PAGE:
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track feeders

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  • Member since
    April 2003
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track feeders
Posted by Anonymous on Friday, December 6, 2002 6:45 PM
just to clear up from an earlier question. I should attach feeders every 6 feet or so and wire the feeders to a bus for each rail and then to my dcc without adding any insulators between the sections of track where the feeders are connected? I was concerned about all these wires together in a series. Or since the loco completes the circuit only the section the loco is in is drawing the power?
  • Member since
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Posted by Anonymous on Saturday, December 7, 2002 9:11 AM
Hello cbroyles,

I don't see a great potential for trouble by isolating track sections between feeders, but it's really not necessary. I have yet to see it recommended by a DCC manufacturer. One of the benefits of DCC is not having to cut gaps or add insulated rail joiners as is necessary for DC cab control.

The exceptions are if you're wiring the layout for power districts or wiring a progamming track on the layout.

A power district has DCC command station powering an electrically isolated section of the layout. In this case, both rails would be insulated or gapped between power districts. Don't confuse this with DC cab control wiring. Power districts are used for power distribution, not train control, and almost always on larger layouts with DCC where one command station can't handle the amperage demands of several trains. Most of us need only one DCC command station for the entire layout.

Manufacturers cover programming tracks in their literature.

As for feeders I solder them every six feet or so. I attach the other ends to a barrier/terminal strip (either four-, six-, or eight-position dual row, depending on the number of parallel tracks in the area). There's one barrier/terminal strip under the layout every six or so feet for the "north" rail and another for the "south" rail, with one track feeder per terminal position.

Barrier/terminal strips keep the wiring neater, and if there's an open or a short circuit in the track I can unscrew feeders to isolate the problem area more easily than by unsoldering or clipping connections. Make sure to use color-coded feeders. I prefer red and black.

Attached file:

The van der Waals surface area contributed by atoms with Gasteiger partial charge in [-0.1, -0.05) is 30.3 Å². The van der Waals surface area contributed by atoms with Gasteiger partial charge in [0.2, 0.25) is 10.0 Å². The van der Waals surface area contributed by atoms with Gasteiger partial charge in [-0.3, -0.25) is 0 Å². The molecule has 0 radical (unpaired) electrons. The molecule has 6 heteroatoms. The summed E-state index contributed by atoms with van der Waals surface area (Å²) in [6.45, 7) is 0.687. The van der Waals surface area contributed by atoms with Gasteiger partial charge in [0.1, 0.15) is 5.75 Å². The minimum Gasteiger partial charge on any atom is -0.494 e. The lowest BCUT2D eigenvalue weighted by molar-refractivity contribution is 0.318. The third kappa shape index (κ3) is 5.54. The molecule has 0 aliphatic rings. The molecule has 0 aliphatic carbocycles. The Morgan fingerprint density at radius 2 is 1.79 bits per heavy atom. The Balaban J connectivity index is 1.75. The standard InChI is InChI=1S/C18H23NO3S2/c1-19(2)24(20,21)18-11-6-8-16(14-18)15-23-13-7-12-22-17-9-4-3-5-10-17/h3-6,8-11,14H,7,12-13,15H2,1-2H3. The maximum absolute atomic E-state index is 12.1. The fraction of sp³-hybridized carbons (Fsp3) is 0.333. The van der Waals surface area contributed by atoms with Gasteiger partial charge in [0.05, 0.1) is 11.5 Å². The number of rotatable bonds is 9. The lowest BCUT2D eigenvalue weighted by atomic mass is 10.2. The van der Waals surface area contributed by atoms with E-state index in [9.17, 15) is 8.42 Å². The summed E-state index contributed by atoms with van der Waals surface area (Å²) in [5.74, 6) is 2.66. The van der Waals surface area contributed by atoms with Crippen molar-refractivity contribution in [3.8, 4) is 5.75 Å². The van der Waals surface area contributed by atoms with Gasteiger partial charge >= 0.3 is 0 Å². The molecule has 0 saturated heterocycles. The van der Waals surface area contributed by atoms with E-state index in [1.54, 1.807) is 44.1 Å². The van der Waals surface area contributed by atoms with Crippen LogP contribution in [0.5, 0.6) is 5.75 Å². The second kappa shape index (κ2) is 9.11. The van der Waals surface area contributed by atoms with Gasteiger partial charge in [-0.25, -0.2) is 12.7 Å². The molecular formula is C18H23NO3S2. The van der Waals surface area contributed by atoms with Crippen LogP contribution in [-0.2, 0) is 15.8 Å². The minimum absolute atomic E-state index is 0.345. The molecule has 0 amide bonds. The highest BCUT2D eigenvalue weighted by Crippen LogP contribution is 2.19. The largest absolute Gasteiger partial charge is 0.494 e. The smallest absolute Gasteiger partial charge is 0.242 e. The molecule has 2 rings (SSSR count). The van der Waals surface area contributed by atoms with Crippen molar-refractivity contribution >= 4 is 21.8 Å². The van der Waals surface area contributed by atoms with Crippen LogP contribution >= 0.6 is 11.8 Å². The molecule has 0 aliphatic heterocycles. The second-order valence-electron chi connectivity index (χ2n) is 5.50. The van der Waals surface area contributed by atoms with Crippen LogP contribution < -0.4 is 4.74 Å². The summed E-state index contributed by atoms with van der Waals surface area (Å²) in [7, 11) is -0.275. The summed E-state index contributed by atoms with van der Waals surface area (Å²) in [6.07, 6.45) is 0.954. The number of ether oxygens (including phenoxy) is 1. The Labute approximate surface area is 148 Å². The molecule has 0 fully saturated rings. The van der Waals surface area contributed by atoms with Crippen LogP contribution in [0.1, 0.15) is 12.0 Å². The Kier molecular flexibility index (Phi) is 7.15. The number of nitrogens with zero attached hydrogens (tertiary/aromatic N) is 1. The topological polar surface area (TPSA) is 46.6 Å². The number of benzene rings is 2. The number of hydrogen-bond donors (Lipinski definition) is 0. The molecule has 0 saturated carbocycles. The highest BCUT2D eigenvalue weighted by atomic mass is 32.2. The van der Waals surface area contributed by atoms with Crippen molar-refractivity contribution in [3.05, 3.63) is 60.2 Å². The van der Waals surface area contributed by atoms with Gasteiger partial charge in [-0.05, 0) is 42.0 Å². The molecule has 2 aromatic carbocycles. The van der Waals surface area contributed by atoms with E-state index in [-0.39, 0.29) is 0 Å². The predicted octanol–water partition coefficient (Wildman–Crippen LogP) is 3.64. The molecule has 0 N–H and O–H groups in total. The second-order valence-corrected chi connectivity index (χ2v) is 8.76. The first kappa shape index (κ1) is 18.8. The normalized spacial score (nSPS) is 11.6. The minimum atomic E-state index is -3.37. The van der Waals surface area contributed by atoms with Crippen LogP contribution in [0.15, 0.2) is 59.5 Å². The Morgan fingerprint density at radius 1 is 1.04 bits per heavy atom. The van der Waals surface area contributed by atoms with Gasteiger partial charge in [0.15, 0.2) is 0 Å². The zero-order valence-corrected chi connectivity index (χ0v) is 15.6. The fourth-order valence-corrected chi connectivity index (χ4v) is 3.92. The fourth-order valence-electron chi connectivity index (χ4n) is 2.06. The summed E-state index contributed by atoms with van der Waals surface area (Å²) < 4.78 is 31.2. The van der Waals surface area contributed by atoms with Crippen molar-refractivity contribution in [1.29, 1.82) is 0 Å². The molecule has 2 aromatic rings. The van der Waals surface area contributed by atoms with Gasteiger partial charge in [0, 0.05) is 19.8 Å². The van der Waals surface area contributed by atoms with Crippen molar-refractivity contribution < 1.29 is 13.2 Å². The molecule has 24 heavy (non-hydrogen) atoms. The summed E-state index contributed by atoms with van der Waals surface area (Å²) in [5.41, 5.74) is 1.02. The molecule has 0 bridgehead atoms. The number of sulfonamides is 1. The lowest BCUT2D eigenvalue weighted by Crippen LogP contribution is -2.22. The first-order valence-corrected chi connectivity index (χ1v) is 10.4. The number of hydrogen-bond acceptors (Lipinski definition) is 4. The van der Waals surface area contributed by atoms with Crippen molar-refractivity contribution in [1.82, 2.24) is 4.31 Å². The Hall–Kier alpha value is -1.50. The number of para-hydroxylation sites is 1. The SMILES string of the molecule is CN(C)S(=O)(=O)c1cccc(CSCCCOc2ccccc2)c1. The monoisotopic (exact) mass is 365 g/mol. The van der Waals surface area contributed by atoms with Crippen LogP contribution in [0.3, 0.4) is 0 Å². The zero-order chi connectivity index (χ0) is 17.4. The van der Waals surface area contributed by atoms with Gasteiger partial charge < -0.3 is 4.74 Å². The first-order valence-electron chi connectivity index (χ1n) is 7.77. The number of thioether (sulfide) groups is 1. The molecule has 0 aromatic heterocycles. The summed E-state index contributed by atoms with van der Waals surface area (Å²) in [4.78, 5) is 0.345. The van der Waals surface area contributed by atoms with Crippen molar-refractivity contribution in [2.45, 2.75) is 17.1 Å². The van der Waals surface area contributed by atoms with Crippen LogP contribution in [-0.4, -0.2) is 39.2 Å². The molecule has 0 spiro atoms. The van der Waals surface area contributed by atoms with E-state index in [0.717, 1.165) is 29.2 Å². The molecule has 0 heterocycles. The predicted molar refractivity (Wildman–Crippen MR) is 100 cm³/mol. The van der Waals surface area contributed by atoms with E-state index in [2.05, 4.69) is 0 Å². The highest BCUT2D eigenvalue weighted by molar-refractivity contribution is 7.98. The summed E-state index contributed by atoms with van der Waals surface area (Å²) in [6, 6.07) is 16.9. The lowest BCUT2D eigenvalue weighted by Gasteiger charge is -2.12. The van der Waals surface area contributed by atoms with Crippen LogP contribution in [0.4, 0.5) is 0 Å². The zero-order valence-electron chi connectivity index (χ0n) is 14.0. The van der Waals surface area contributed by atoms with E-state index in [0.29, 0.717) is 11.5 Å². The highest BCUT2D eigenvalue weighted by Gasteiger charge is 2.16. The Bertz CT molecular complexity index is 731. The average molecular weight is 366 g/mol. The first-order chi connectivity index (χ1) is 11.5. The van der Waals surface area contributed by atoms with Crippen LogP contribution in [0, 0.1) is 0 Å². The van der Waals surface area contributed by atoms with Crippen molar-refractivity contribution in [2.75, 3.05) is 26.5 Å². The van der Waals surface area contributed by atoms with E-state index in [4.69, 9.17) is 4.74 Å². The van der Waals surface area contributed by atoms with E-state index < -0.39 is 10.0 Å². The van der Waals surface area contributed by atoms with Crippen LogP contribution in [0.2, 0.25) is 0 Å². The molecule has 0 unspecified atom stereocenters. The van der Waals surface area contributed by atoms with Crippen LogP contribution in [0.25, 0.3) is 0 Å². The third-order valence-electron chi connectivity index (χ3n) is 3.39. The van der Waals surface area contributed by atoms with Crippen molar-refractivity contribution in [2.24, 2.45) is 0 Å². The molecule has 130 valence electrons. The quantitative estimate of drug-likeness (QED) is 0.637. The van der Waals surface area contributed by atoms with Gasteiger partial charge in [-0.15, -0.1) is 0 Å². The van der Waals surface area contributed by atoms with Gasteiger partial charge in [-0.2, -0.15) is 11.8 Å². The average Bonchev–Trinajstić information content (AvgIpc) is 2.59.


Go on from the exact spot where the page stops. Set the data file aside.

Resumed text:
As for wiring from the bus line to the barrier/terminal strips, I attach a jumper strip to one row of terminals on each barrier/terminal strip opposite from the track feeders. Then to this side I attach a short feeder from the appropriate bus line of the same wire gauge. I'm using 14-gauge solid strand and make the connection from the bus line using insulation displacement connectors (sometimes called "tap splices.") On the other end of the bus feeder I crimp on a ring terminal.

Bottom line: it's nice and tidy, and easy to maintain.

Hope this helps,

Paul Schmidt
Contributing Editor
Trains.com
  • Member since
    April 2003
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Posted by Anonymous on Saturday, December 7, 2002 1:29 PM
Paul:

Your description almost matches to a tee what I have done on my layout. I have found that the barrier/terminal strips are vey nice to work with and if there is a problem, it's easy to find.

I am using 12 gauge wire for the bus and 14 gauge for the feeders. So far the reliability of DCC on my layout has been superior to that of other layouts where the owner did not go through the slightly greater effort on the front end.

Good luck!

Jim
  • Member since
    April 2003
  • 302,278 posts
Posted by Anonymous on Saturday, December 7, 2002 1:29 PM
Paul:

Your description almost matches to a tee what I have done on my layout. I have found that the barrier/terminal strips are vey nice to work with and if there is a problem, it's easy to find.

I am using 12 gauge wire for the bus and 14 gauge for the feeders. So far the reliability of DCC on my layout has been superior to that of other layouts where the owner did not go through the slightly greater effort on the front end.

Good luck!

Jim
  • Member since
    January 2001
  • From: Guelph, Ont.
  • 1,476 posts
Posted by BR60103 on Saturday, December 7, 2002 10:00 PM
Really, the wires in parallel do not create a problem. What you are doing is making a larger wire from the bus plus the rail (more copper).
--David

--David

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